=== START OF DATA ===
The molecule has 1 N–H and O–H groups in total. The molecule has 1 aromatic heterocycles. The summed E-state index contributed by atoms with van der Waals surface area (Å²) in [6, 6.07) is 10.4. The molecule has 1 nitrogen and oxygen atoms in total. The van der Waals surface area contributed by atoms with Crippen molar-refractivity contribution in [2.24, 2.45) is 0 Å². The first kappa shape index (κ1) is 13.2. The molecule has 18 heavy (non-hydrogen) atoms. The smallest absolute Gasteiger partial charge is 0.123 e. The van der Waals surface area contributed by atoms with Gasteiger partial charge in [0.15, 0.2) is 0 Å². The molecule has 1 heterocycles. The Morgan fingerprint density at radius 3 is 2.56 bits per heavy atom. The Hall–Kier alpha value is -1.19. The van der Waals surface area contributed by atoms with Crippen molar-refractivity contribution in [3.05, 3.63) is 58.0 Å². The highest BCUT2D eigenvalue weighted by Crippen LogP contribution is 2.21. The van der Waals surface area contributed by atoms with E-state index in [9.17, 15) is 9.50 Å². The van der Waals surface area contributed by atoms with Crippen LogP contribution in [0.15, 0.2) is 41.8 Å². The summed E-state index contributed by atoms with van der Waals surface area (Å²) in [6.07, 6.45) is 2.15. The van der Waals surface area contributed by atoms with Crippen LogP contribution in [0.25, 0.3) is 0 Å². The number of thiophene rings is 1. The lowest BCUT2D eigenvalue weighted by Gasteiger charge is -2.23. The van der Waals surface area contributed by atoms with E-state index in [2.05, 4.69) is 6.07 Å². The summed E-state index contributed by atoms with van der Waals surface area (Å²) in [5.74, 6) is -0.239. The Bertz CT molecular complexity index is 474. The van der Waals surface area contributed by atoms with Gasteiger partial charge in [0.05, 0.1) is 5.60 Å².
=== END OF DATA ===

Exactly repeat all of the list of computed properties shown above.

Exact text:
The molecule has 1 N–H and O–H groups in total. The molecule has 1 aromatic heterocycles. The summed E-state index contributed by atoms with van der Waals surface area (Å²) in [6, 6.07) is 10.4. The molecule has 1 nitrogen and oxygen atoms in total. The van der Waals surface area contributed by atoms with Crippen molar-refractivity contribution in [2.24, 2.45) is 0 Å². The first kappa shape index (κ1) is 13.2. The molecule has 18 heavy (non-hydrogen) atoms. The smallest absolute Gasteiger partial charge is 0.123 e. The van der Waals surface area contributed by atoms with Gasteiger partial charge in [0.15, 0.2) is 0 Å². The molecule has 1 heterocycles. The Morgan fingerprint density at radius 3 is 2.56 bits per heavy atom. The Hall–Kier alpha value is -1.19. The van der Waals surface area contributed by atoms with Crippen molar-refractivity contribution in [3.05, 3.63) is 58.0 Å². The highest BCUT2D eigenvalue weighted by Crippen LogP contribution is 2.21. The van der Waals surface area contributed by atoms with E-state index in [9.17, 15) is 9.50 Å². The van der Waals surface area contributed by atoms with Crippen LogP contribution in [0.15, 0.2) is 41.8 Å². The summed E-state index contributed by atoms with van der Waals surface area (Å²) in [6.07, 6.45) is 2.15. The van der Waals surface area contributed by atoms with Crippen LogP contribution in [0.25, 0.3) is 0 Å². The number of thiophene rings is 1. The lowest BCUT2D eigenvalue weighted by Gasteiger charge is -2.23. The van der Waals surface area contributed by atoms with E-state index in [2.05, 4.69) is 6.07 Å². The summed E-state index contributed by atoms with van der Waals surface area (Å²) in [5.74, 6) is -0.239. The Bertz CT molecular complexity index is 474. The van der Waals surface area contributed by atoms with Gasteiger partial charge in [0.05, 0.1) is 5.60 Å².